management.(46) Findings included significant reductions in blood pressure, cholesterol, triglycerides, weight, body fat
percentage, and psychological symptoms. Importantly, most of the benefits were intact when the patients were checked
three to five years later.(47)

Surviving Heart Attacks</p>

Patients recovering from myocardial infarction took a six-hour program of stress management training with mind/body
techniques and emotional support. The result was a 50-percent reduction in subsequent rate of cardiac deaths.(48)

Reversing Heart Disease

A controlled study at the Preventive Medicine Research Institute, University of California, San Francisco, examined the
effects of a multistrategy program on people with severe coronary heart disease. Patients were randomly assigned to either a
usual care group or the experimental program. The latter involved a regimen of dietary changes, exercise, yoga, and group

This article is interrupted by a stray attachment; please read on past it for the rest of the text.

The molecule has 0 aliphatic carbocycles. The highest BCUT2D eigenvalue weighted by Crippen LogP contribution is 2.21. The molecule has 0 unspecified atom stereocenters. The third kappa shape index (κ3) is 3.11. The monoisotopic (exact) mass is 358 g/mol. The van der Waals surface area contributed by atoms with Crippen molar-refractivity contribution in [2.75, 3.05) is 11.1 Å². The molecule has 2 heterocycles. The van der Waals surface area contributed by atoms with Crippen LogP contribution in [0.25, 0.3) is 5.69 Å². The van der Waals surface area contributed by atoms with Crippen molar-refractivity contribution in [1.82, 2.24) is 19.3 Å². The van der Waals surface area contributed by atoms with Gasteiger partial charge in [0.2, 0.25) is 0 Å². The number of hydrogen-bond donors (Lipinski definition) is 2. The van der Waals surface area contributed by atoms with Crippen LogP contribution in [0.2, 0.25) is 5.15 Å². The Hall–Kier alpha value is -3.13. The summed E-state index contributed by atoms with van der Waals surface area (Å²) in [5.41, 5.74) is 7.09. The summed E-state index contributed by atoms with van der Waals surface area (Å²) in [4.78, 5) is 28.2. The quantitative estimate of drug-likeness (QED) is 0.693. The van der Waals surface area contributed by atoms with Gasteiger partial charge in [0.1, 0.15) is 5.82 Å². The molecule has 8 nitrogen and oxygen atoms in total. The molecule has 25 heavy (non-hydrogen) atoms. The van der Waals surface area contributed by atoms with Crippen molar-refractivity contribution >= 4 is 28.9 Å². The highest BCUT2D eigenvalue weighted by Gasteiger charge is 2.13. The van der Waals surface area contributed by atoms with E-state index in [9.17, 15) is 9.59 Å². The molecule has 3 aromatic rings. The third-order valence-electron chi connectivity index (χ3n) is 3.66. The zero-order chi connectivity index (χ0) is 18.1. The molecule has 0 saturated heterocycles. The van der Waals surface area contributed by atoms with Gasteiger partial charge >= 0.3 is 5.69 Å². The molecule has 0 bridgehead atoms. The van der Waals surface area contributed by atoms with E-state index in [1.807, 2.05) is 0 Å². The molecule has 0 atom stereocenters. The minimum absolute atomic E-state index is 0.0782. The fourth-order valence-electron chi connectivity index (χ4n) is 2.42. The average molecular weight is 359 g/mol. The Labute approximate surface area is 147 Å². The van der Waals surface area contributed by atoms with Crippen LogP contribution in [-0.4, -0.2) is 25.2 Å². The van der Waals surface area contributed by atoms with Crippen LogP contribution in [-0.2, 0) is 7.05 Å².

support that included the practice of mind/body techniques. Those in the experimental program almost universally showed
reductions in coronary artery blockage, while those with usual care generally showed more blockage.(49)

Benefits for Infertility

A ten-week group program for infertile women included training in the relaxation response with instructions for daily practice
and training in stress management, exercise, nutrition, and group support. Results included decreases in anxiety, depression,
and fatigue and increased vigor. Also, 34-percent of the women became pregnant within six months of the program.(50)

Reducing Symptoms of AIDS

In a controlled study, patients received group training in biofeedback, guided imagery, and hypnosis. Results included
significant decreases in fever, fatigue, pain, headache, nausea, and insomnia. Vigor and hardiness also significantly